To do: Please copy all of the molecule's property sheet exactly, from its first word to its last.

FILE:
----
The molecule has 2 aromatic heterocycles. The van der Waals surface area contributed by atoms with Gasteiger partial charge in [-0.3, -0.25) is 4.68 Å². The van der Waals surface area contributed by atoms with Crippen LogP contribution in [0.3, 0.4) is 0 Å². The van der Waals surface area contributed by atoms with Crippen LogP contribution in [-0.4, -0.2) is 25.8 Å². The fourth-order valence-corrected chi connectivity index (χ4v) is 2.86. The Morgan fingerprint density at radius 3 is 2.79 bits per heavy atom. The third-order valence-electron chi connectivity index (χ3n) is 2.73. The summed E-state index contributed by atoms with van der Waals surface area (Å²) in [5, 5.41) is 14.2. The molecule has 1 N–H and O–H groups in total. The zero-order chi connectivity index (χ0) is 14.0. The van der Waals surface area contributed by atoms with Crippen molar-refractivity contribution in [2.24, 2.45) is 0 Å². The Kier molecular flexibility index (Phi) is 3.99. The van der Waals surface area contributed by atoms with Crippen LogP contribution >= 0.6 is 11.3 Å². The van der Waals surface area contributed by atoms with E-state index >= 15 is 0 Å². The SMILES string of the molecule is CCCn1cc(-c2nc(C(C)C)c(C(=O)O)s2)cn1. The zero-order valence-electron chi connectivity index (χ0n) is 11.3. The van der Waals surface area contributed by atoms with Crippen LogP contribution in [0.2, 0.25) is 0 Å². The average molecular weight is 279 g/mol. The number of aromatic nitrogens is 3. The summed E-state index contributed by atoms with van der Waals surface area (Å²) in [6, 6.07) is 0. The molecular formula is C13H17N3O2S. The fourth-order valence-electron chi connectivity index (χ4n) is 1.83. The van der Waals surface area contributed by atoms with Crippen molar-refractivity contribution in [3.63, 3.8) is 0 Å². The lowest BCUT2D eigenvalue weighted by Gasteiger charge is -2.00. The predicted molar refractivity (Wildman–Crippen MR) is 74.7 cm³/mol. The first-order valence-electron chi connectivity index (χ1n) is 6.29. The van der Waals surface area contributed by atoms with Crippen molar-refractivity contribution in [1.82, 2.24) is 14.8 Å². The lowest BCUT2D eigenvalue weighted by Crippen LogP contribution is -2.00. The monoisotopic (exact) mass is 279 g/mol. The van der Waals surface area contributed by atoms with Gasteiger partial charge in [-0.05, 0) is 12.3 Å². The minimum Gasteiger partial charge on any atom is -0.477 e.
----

The molecule has 2 aromatic heterocycles. The van der Waals surface area contributed by atoms with Gasteiger partial charge in [-0.3, -0.25) is 4.68 Å². The van der Waals surface area contributed by atoms with Crippen LogP contribution in [0.3, 0.4) is 0 Å². The van der Waals surface area contributed by atoms with Crippen LogP contribution in [-0.4, -0.2) is 25.8 Å². The fourth-order valence-corrected chi connectivity index (χ4v) is 2.86. The Morgan fingerprint density at radius 3 is 2.79 bits per heavy atom. The third-order valence-electron chi connectivity index (χ3n) is 2.73. The summed E-state index contributed by atoms with van der Waals surface area (Å²) in [5, 5.41) is 14.2. The molecule has 1 N–H and O–H groups in total. The zero-order chi connectivity index (χ0) is 14.0. The van der Waals surface area contributed by atoms with Crippen molar-refractivity contribution in [2.24, 2.45) is 0 Å². The Kier molecular flexibility index (Phi) is 3.99. The van der Waals surface area contributed by atoms with Crippen LogP contribution >= 0.6 is 11.3 Å². The van der Waals surface area contributed by atoms with E-state index >= 15 is 0 Å². The SMILES string of the molecule is CCCn1cc(-c2nc(C(C)C)c(C(=O)O)s2)cn1. The zero-order valence-electron chi connectivity index (χ0n) is 11.3. The van der Waals surface area contributed by atoms with Crippen LogP contribution in [0.2, 0.25) is 0 Å². The average molecular weight is 279 g/mol. The number of aromatic nitrogens is 3. The summed E-state index contributed by atoms with van der Waals surface area (Å²) in [6, 6.07) is 0. The molecular formula is C13H17N3O2S. The fourth-order valence-electron chi connectivity index (χ4n) is 1.83. The van der Waals surface area contributed by atoms with Crippen molar-refractivity contribution in [3.63, 3.8) is 0 Å². The lowest BCUT2D eigenvalue weighted by Gasteiger charge is -2.00. The predicted molar refractivity (Wildman–Crippen MR) is 74.7 cm³/mol. The first-order valence-electron chi connectivity index (χ1n) is 6.29. The van der Waals surface area contributed by atoms with Crippen molar-refractivity contribution in [1.82, 2.24) is 14.8 Å². The lowest BCUT2D eigenvalue weighted by Crippen LogP contribution is -2.00. The monoisotopic (exact) mass is 279 g/mol. The van der Waals surface area contributed by atoms with Gasteiger partial charge in [-0.05, 0) is 12.3 Å². The minimum Gasteiger partial charge on any atom is -0.477 e.